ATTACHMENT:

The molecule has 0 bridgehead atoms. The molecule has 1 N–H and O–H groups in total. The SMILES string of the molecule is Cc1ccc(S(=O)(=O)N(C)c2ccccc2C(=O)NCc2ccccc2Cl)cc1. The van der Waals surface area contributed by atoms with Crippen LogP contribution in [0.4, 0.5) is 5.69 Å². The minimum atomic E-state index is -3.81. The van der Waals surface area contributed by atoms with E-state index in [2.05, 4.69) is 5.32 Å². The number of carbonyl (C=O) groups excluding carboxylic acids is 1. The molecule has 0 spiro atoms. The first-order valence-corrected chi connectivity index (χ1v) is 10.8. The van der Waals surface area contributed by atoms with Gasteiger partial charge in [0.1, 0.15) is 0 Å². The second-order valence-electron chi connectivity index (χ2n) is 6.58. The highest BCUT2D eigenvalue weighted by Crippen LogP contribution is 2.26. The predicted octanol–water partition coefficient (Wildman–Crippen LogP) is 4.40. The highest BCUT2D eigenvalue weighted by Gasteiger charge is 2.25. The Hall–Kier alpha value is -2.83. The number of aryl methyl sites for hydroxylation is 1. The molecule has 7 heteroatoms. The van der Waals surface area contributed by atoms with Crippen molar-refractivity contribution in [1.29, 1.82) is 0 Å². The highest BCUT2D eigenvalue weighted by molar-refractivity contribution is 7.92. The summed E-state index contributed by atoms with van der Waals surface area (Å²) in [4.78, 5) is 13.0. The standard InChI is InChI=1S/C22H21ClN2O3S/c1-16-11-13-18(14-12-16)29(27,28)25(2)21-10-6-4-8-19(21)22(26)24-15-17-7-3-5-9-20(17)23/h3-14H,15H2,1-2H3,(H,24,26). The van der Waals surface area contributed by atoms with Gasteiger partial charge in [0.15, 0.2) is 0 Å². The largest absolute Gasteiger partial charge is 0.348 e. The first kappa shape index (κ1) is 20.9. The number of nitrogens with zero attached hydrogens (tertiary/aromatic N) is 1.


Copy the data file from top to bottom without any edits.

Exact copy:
The molecule has 0 bridgehead atoms. The molecule has 1 N–H and O–H groups in total. The SMILES string of the molecule is Cc1ccc(S(=O)(=O)N(C)c2ccccc2C(=O)NCc2ccccc2Cl)cc1. The van der Waals surface area contributed by atoms with Crippen LogP contribution in [0.4, 0.5) is 5.69 Å². The minimum atomic E-state index is -3.81. The van der Waals surface area contributed by atoms with E-state index in [2.05, 4.69) is 5.32 Å². The number of carbonyl (C=O) groups excluding carboxylic acids is 1. The molecule has 0 spiro atoms. The first-order valence-corrected chi connectivity index (χ1v) is 10.8. The van der Waals surface area contributed by atoms with Gasteiger partial charge in [0.1, 0.15) is 0 Å². The second-order valence-electron chi connectivity index (χ2n) is 6.58. The highest BCUT2D eigenvalue weighted by Crippen LogP contribution is 2.26. The predicted octanol–water partition coefficient (Wildman–Crippen LogP) is 4.40. The highest BCUT2D eigenvalue weighted by Gasteiger charge is 2.25. The Hall–Kier alpha value is -2.83. The number of aryl methyl sites for hydroxylation is 1. The molecule has 7 heteroatoms. The van der Waals surface area contributed by atoms with Crippen molar-refractivity contribution in [1.29, 1.82) is 0 Å². The highest BCUT2D eigenvalue weighted by molar-refractivity contribution is 7.92. The summed E-state index contributed by atoms with van der Waals surface area (Å²) in [4.78, 5) is 13.0. The standard InChI is InChI=1S/C22H21ClN2O3S/c1-16-11-13-18(14-12-16)29(27,28)25(2)21-10-6-4-8-19(21)22(26)24-15-17-7-3-5-9-20(17)23/h3-14H,15H2,1-2H3,(H,24,26). The van der Waals surface area contributed by atoms with Gasteiger partial charge in [0.15, 0.2) is 0 Å². The largest absolute Gasteiger partial charge is 0.348 e. The first kappa shape index (κ1) is 20.9. The number of nitrogens with zero attached hydrogens (tertiary/aromatic N) is 1.